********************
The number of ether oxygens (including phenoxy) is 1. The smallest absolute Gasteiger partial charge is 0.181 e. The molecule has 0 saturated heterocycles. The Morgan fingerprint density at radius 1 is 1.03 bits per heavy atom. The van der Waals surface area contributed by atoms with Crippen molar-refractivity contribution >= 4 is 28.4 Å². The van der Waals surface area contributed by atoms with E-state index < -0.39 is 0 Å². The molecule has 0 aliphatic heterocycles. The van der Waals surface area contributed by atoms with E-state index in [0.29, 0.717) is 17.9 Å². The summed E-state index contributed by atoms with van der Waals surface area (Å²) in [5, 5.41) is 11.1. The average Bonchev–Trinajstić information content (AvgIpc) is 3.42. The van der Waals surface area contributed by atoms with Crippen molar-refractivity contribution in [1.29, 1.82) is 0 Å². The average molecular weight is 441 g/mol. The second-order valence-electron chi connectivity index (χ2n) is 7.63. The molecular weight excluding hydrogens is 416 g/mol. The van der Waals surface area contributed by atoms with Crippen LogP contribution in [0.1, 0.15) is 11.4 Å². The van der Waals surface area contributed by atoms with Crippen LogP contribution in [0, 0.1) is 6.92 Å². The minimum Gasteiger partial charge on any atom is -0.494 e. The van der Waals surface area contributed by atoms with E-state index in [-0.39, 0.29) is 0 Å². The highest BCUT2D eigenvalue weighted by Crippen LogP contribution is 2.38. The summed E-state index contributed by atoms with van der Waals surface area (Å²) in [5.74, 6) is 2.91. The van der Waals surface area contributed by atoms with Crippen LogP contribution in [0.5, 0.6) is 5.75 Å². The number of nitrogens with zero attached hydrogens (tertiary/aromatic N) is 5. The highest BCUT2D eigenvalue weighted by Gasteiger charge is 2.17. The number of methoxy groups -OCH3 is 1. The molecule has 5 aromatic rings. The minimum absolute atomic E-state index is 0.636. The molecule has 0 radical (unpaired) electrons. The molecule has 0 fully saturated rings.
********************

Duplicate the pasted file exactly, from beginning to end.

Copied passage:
The number of ether oxygens (including phenoxy) is 1. The smallest absolute Gasteiger partial charge is 0.181 e. The molecule has 0 saturated heterocycles. The Morgan fingerprint density at radius 1 is 1.03 bits per heavy atom. The van der Waals surface area contributed by atoms with Crippen molar-refractivity contribution >= 4 is 28.4 Å². The van der Waals surface area contributed by atoms with E-state index < -0.39 is 0 Å². The molecule has 0 aliphatic heterocycles. The van der Waals surface area contributed by atoms with E-state index in [0.29, 0.717) is 17.9 Å². The summed E-state index contributed by atoms with van der Waals surface area (Å²) in [5, 5.41) is 11.1. The average Bonchev–Trinajstić information content (AvgIpc) is 3.42. The van der Waals surface area contributed by atoms with Crippen molar-refractivity contribution in [1.29, 1.82) is 0 Å². The average molecular weight is 441 g/mol. The second-order valence-electron chi connectivity index (χ2n) is 7.63. The molecular weight excluding hydrogens is 416 g/mol. The van der Waals surface area contributed by atoms with Crippen LogP contribution in [0.1, 0.15) is 11.4 Å². The van der Waals surface area contributed by atoms with Crippen LogP contribution in [0, 0.1) is 6.92 Å². The minimum Gasteiger partial charge on any atom is -0.494 e. The van der Waals surface area contributed by atoms with E-state index in [-0.39, 0.29) is 0 Å². The highest BCUT2D eigenvalue weighted by Crippen LogP contribution is 2.38. The summed E-state index contributed by atoms with van der Waals surface area (Å²) in [5.74, 6) is 2.91. The van der Waals surface area contributed by atoms with Crippen LogP contribution in [0.5, 0.6) is 5.75 Å². The number of nitrogens with zero attached hydrogens (tertiary/aromatic N) is 5. The highest BCUT2D eigenvalue weighted by Gasteiger charge is 2.17. The number of methoxy groups -OCH3 is 1. The molecule has 5 aromatic rings. The minimum absolute atomic E-state index is 0.636. The molecule has 0 radical (unpaired) electrons. The molecule has 0 fully saturated rings.